(The problem with 'biz' is is looks unprofessional to everyone. Dot-co only looks unprofessional to geeks who understand country codes. And we're always complaining about things that no-one understands, so nobody is going to care when we mention it.)

Re:A money grab (1)

metrix007 (200091) | more than 3 years ago | (#34222448)

I agree with everything you said except the ads being offensive. Using girls to sell domains may be many things, but offensive?

Re:A money grab (1)

houstonbofh (602064) | more than 3 years ago | (#34222670)

And think of the money from all those media companies relocating to Tuvalu! The office space it a bit tight, but still... What a view!

Re:It's not mined out. (5, Informative)

Raenex (947668) | more than 3 years ago | (#34221364)

Get rid of domain tasting

It's pretty much gone:

http://en.wikipedia.org/wiki/Domain_tasting [wikipedia.org]

"ICANN reported in August 2009, that prior to implementing excess domain deletion charges, the peak month for domain tastings was over 15 million domain names. After the $0.20 fee was implemented, this dropped to around 2 million domain names per month. As a result of the further increase in charges for excess domain deletions, implemented starting April 2009, the number of domain tastings dropped to below 60 thousand per month."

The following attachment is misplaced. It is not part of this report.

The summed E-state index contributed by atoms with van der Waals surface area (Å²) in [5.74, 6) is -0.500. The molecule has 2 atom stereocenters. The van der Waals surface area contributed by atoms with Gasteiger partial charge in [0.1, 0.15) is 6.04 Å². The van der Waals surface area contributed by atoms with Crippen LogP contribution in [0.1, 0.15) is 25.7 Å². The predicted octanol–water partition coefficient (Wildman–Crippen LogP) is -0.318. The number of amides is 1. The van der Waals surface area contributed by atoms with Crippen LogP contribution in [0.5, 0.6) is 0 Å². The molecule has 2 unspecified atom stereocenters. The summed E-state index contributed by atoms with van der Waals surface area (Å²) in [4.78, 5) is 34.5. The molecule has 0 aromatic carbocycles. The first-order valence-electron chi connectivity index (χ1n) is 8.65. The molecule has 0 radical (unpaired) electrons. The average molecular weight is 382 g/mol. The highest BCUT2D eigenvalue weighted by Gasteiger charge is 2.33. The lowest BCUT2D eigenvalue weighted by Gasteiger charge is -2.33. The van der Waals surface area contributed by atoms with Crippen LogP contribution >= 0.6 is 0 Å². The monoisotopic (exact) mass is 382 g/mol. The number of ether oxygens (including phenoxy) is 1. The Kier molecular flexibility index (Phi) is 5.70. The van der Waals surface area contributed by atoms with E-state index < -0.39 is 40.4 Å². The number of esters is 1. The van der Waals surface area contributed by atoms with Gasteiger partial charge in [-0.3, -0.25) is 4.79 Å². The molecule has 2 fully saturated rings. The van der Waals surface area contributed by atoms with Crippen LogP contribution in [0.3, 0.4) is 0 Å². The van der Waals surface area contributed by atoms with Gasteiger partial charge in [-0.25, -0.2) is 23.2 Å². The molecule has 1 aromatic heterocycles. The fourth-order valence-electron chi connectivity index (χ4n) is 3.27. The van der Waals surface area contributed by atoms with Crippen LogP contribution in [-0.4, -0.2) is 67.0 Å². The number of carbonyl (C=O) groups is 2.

I know from personal experience that a domain I had let lapse and was sat on for years became available again after the ICANN policy was put in place.

Re:It's not mined out. (1, Funny)

Anonymous Coward | more than 3 years ago | (#34221430)

before we need IPV12

Re:It's not mined out. (1)

hey (83763) | more than 3 years ago | (#34222458)

Yes, its frustrating. I am trying to come with the a .com name and most of the a names are squatted (Registered but no website or godaddy.com website.)